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Police proposal would start reopening Capitol later this month

Police staffing shortage has delayed lifting pandemic limits

The U.S. Capitol dome is lit by the morning sun on Monday.
The U.S. Capitol dome is lit by the morning sun on Monday. (Bill Clark/CQ Roll Call)

Plans are in the works to reopen the Capitol in phases, starting March 28, according to a proposed Capitol Police plan reviewed by CQ Roll Call.

The first phase would permit limited school tours through Senate and House office buildings, escorted by congressional staff. The second phase, tentatively expected for May 30, would involve a limited reopening of the Capitol Visitor Center.

For the reopening plan to take effect, the Capitol Police Board has to sign off, and that has not yet happened, according to an aide familiar with the process.

Tours in the first phase would be limited to no more than four groups of 50 people who would follow a predetermined route and undergo a secondary screening before arriving in the Capitol.

Permitted official business visitors would go from 9 to 15 people per tour and staff led tours — which are not currently permitted — would be permitted and capped at 15 people. A plan to open the Botanical Garden is also anticipated for the first phase, the aide said.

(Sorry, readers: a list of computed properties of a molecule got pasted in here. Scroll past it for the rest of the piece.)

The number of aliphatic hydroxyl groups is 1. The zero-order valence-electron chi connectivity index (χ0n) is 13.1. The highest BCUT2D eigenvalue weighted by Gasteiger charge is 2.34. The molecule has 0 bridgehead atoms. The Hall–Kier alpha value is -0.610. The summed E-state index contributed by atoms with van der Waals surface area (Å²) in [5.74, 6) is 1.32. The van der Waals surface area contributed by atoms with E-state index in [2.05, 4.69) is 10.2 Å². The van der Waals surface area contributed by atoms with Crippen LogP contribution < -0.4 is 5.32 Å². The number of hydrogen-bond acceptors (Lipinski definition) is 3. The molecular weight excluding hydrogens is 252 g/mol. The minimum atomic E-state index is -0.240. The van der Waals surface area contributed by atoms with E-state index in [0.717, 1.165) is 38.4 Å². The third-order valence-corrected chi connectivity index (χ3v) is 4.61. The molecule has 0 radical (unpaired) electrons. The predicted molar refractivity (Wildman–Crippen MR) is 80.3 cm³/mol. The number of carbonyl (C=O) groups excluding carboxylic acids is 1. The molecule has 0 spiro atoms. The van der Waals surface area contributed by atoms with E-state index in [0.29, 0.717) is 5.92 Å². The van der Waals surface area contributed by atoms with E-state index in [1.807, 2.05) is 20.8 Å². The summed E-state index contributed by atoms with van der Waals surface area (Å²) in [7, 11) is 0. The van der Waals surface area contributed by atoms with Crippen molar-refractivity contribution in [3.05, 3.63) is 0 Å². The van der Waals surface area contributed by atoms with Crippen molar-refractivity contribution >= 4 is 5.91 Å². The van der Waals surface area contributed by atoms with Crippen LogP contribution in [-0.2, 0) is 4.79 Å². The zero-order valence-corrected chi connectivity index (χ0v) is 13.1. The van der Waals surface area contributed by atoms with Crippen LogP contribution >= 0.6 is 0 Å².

In phase 1, tours would enter through the House and Senate office buildings, but in phase 2, they would enter through the CVC. Phase 2 would also allow public access to House and Senate galleries. 

The Capitol complex has been closed to the general public since the beginning of the coronavirus pandemic. Reopening the campus has been substantially hampered because of staffing shortages plaguing the Capitol Police. In January, Capitol Police Chief J. Thomas Manger said his department is 447 officers short of “where we need to be,” and that he plans to hire 280 officers in 2022.

“We understand the importance of people’s access to their government, so we are working closely with the Capitol Police Board and its oversight committees to come up with a safe plan to reopen the U.S. Capitol and realign resources based on current operational requirements,” Tim Barber, a spokesperson for the department, said in a statement. “We promise to keep the community updated when decisions are made.”

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